(PlayStation Network - Vita)

Furmins (PlayStation Network - Vita)

Game Review

Furmins Review

Europe PAL Version

Posted by Greg Giddens

Fuzzy feeling

Furmins is likely to feel familiar. It's a mixture of Lemmings and Cut the Rope: a physics based puzzler that challenges you to construct a passage for the titular creatures to roll through, all while collecting sweets, avoiding death, and reaching the goal in a fast enough time to gain three stars. These stars can then be used to unlock more levels of increasing difficulty. It's a recipe for success, but there's nothing particularly unique about the game. That said, its implementation of tried and tested puzzle mechanics makes a great fit for the PlayStation Vita, and it's just as enjoyable here as on smartphone devices, which is where the release originally debuted.

Perhaps its biggest departure from the norm is its visual style. While your view is limited to a flat plain, the eponymous creatures are rendered in 3D, and have a crisp, realistic texture wrapping them. Meanwhile, beautifully hand painted 2D backgrounds brimming with detail loiter behind the primary objects. As a result, it looks terrific and charming, providing an aesthetic identity that helps it to stand out from its peers.

Each level tasks you with moving a small selection of objects around the screen with touch controls to aid the Furmins in reaching their goal. These furry critters, however, don't walk, crawl, or jump forever forward – they're propelled only by momentum, as they roll from their spawn point, hitting the platforms, trampolines, and other objects that you place in their path. Tap the play button at the top of the screen, and the adorable orbs will travel through the route that you've set, and with a little luck and a lot of deductive reasoning, you'll have placed these objects in a way that guides the helpless fur balls to victory. If not, a tap of the reset button immediately restarts the level. Later on, proceedings get a little more complicated, as objects are introduced which react when you tap the rear or front touch screen. These flippers and conveyor belts throw reactionary challenges among the level construction to give your grey matter a bit more of a workout and increase the difficulty.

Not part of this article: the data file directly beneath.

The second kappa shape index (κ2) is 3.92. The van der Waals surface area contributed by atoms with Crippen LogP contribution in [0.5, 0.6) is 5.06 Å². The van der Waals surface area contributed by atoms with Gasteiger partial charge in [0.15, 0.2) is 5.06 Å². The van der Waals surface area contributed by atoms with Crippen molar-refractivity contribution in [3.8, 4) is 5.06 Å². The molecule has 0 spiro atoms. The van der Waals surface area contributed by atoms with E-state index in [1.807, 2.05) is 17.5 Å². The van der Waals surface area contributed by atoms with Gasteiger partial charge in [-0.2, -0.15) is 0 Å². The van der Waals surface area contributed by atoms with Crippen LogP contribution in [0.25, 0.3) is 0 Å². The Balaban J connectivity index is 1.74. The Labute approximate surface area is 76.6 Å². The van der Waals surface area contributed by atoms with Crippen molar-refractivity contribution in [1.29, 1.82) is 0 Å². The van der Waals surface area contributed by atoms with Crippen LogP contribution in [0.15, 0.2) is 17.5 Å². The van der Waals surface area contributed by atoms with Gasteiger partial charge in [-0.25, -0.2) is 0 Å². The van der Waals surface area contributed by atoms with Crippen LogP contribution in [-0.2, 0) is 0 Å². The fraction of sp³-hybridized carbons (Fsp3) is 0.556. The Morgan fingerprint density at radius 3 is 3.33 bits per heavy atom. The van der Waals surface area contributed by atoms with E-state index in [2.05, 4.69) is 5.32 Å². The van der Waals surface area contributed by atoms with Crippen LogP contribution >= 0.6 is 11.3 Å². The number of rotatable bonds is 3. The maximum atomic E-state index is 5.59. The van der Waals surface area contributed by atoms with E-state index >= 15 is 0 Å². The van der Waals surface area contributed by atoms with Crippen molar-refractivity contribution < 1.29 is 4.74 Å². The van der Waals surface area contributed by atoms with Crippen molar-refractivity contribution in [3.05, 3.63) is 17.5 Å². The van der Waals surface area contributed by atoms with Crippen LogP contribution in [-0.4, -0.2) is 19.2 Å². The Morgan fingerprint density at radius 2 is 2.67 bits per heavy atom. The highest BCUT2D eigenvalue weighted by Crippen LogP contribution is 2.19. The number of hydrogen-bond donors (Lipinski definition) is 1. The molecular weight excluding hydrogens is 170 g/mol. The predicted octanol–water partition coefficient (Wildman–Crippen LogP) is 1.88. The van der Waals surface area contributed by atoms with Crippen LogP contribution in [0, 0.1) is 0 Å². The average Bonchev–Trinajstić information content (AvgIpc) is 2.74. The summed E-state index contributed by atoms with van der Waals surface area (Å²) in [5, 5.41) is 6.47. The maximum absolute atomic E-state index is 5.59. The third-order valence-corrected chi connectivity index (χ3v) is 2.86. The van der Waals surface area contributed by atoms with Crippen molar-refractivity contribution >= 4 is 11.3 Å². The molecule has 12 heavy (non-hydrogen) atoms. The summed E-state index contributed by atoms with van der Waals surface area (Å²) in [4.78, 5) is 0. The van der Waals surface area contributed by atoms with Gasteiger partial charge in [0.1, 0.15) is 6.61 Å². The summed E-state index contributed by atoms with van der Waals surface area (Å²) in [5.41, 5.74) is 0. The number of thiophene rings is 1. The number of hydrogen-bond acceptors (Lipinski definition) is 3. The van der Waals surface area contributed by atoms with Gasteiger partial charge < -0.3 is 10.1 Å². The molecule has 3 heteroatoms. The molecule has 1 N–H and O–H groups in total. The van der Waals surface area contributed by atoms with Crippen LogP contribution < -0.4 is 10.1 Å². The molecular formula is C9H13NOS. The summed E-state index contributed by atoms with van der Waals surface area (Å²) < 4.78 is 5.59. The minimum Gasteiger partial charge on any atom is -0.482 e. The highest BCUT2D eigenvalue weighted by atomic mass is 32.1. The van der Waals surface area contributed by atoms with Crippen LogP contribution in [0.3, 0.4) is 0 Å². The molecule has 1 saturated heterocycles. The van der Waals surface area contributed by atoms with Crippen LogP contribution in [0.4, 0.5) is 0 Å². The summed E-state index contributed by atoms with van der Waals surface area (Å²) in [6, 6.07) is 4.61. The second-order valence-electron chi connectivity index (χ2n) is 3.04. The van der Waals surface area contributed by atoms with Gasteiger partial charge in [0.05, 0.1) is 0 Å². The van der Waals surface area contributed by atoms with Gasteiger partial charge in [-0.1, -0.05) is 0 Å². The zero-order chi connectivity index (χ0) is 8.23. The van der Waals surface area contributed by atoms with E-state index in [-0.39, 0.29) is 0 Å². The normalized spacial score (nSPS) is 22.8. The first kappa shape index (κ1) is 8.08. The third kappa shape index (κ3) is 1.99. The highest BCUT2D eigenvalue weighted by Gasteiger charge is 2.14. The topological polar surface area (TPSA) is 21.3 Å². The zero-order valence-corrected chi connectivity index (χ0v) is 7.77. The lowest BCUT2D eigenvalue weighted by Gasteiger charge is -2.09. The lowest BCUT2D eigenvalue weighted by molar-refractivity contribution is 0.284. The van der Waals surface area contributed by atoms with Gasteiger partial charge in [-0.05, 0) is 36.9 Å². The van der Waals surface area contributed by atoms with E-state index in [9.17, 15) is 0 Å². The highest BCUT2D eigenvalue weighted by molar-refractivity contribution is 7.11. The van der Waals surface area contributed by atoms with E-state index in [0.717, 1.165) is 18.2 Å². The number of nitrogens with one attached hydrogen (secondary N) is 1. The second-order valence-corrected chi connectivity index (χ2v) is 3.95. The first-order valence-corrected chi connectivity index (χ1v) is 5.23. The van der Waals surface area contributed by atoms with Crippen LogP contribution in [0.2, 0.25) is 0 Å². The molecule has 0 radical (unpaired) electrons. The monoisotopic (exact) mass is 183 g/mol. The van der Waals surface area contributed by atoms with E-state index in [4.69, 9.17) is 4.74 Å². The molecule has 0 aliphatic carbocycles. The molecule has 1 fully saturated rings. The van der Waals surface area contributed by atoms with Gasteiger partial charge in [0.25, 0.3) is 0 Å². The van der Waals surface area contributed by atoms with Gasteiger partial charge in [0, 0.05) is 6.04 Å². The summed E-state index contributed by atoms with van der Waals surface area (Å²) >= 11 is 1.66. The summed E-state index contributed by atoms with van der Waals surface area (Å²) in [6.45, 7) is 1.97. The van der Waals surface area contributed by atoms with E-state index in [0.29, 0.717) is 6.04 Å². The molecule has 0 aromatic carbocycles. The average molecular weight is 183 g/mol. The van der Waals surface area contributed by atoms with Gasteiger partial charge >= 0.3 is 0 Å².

It's a certainly a simple premise, but Furmins very quickly sheds the training wheels. As new objects are introduced, you're taught how they work, and given a level to see them in action – but after that, the challenge ramps up. As you figure out the physics – how high the Furmins will jump off a trampoline, how much momentum is lost rolling on a flat plain, etc – you'll find a way to get them to their goal, if not through skill then trial and error, but collecting the sweets is a task that'll require far more experimentation and thinking. It keeps you retrying the same levels so as to master each challenge, and figuring out how it all fits together in a coherent, fluid motion of physics is satisfying.

There are eight stages in total, each with 12 levels and 36 stars to collect. You'll easily gather enough stars to open up the majority of the levels, but it's the eighth stage that changes things up a little. These bonus challenges are a true test of your skills, and throw more unusual and interesting tasks at you. With the ordinary stages, though, if you find one that you can't figure out, then fortunately you're free to explore any other conundrum, so getting stumped doesn't ruin the flow of the title.

Conclusion

Furmins is a great physics puzzler overall, with a sharp aesthetic, splendid music, and a stiff, compelling challenge. The trial and error nature of some puzzles can get a little irritating – but its smart design means that retrying a level is a quick and easy process. However, while the game's art style sets it apart from smaller titles, it's still a very familiar experience beneath all of its fur – even if genre enthusiasts will love it.

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